The Massacre Canyon Battle on August 5th, 1873, was the last battle between the Pawnee Nation and the Sioux Nation. A 35 feet tall - 91 ton pink granite monument boldly stands 3 miles east of Trenton, Nebraska. The face of a Sioux Chief is carved at the top of the monument representing the Sioux as victors of the Battle. The face of a Pawnee chief is carved just below and on the other side of the stone. It depicts one of the worst, and the last, of the many battles between the Sioux and Pawnee Indians. The monument is a memorial of the Frontier Days and the end of the Indian Wars.
Travelers are invited to discover the history of the Massacre Canyon Battle and other Southwest Nebraska attractions at the Visitor's Center located near the monument. The center features stories of early pioneers, information on the tribal customs of the Sioux and the Pawnee People and offers hand crafted Native American gifts and souvenirs.
Visitors are free to enjoy the scenic view of the picnic area while visualizing the climactic battle between two of the last Great Plains tribes. One look into the stone faces carved into the monument makes you stop to wonder what it would have been like to live in the time of the Indian Wars.
Massacre Canyon Battle ....
During the summer of 1873, chiefs Sky Chief, Sun Chief, and Fighting Bear were peacefully coming up the Republican River on a massive buffalo hunt. More than 300 warriors and 400 women and children were moving into Sioux territory. On August 4, 1873, they reached the north bank of the Republican River and made camp. The Pawnee were warned to be on guard against Sioux attacks. The following morning, they started north up the divide between the Republican and Frenchman rivers.
Sky Chief, who headed the hunt for his father and was too old to travel, was one of the first Pawnee to die. He had just killed a buffalo and was skinning it when the advance guard of the Sioux shot him. The Pawnee were about 100 yards from the head of the canyon when the Brule and Oglala Sioux War Party led by chiefs Spotted Tail, Little Wound, and Two Strikes were reported coming. The women and children were ordered to take refuge in the canyon with the pack ponies. As the Sioux came over the hill, it was apparent that they outnumbered the fighting men of the Pawnee four to one.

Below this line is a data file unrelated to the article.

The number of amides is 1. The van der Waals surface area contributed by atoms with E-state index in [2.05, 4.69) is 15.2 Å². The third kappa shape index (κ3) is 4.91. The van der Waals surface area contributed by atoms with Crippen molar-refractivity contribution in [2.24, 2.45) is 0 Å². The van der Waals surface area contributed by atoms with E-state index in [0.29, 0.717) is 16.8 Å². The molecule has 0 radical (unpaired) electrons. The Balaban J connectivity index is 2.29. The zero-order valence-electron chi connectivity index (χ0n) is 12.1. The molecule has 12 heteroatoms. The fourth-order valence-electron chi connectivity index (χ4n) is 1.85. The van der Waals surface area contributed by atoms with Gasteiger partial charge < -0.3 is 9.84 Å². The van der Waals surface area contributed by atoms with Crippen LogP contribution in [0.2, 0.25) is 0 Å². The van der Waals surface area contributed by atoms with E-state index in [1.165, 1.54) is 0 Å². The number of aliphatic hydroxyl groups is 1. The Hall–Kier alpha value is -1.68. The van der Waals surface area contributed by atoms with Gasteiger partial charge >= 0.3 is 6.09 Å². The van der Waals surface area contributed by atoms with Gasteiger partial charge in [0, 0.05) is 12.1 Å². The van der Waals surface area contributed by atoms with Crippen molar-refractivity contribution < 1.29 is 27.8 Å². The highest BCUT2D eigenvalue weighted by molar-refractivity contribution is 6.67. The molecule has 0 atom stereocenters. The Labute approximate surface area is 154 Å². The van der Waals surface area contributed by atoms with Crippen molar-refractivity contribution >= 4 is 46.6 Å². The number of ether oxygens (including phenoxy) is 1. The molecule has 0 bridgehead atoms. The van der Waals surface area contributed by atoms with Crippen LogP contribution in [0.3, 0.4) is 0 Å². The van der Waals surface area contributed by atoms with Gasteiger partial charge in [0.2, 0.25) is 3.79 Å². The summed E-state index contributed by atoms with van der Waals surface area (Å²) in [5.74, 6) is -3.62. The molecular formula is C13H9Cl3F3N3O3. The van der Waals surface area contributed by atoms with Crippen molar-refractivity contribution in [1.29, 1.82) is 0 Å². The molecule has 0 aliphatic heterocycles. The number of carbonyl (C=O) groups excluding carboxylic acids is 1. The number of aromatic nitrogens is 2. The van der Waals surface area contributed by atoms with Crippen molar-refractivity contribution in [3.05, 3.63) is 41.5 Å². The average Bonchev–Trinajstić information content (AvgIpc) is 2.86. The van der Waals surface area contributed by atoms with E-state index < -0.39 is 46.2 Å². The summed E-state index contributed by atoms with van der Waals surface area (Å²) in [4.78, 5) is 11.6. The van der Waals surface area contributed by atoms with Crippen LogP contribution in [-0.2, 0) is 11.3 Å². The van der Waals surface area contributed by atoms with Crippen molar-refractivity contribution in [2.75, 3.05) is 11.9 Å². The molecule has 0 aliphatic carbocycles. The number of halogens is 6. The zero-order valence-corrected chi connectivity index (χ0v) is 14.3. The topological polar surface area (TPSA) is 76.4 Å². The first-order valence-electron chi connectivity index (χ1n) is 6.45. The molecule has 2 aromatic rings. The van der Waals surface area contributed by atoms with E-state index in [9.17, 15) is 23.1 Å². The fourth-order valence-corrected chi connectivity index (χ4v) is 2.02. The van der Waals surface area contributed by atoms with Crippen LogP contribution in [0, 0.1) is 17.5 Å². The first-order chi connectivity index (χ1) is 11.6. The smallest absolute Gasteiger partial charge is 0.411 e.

J.W. Williamson, an Indian Scout who had helped to guide the Pawnee on the hunt, raised a white flag and rode toward the Sioux. His horse was shot out from under him.
After the order was given to retreat, the women, children and men dropped their meat and left their pack horses. They mounted their horses and fled down the canyon just east of present Trenton. It was in the retreat down the canyon that the greatest loss of life occurred among the squaws and children as the Sioux rode down each side, firing down on the Pawnee.
After reaching the Republican river, the Pawnee were crossing to the opposite bank when the sound of a bugle stopped them. As a company of U.S. Calvary emerged from the timber, the Sioux turned and fled.
The Pawnee refused to pick up their meat as they believe that it was already poisoned. The Pawnee returned to their reservation north along the Loup and never returned to the traditional Pawnee hunting area along the Republican again.
This battle ended hostilities and opened the land to cattlemen. The first ranches in Nebraska were formed later that year on the open range between Culbertson and Stratton in southwest Nebraska.
Address: 3 miles East of Trenton on Highway 34
Come visit us in Trenton, Nebraska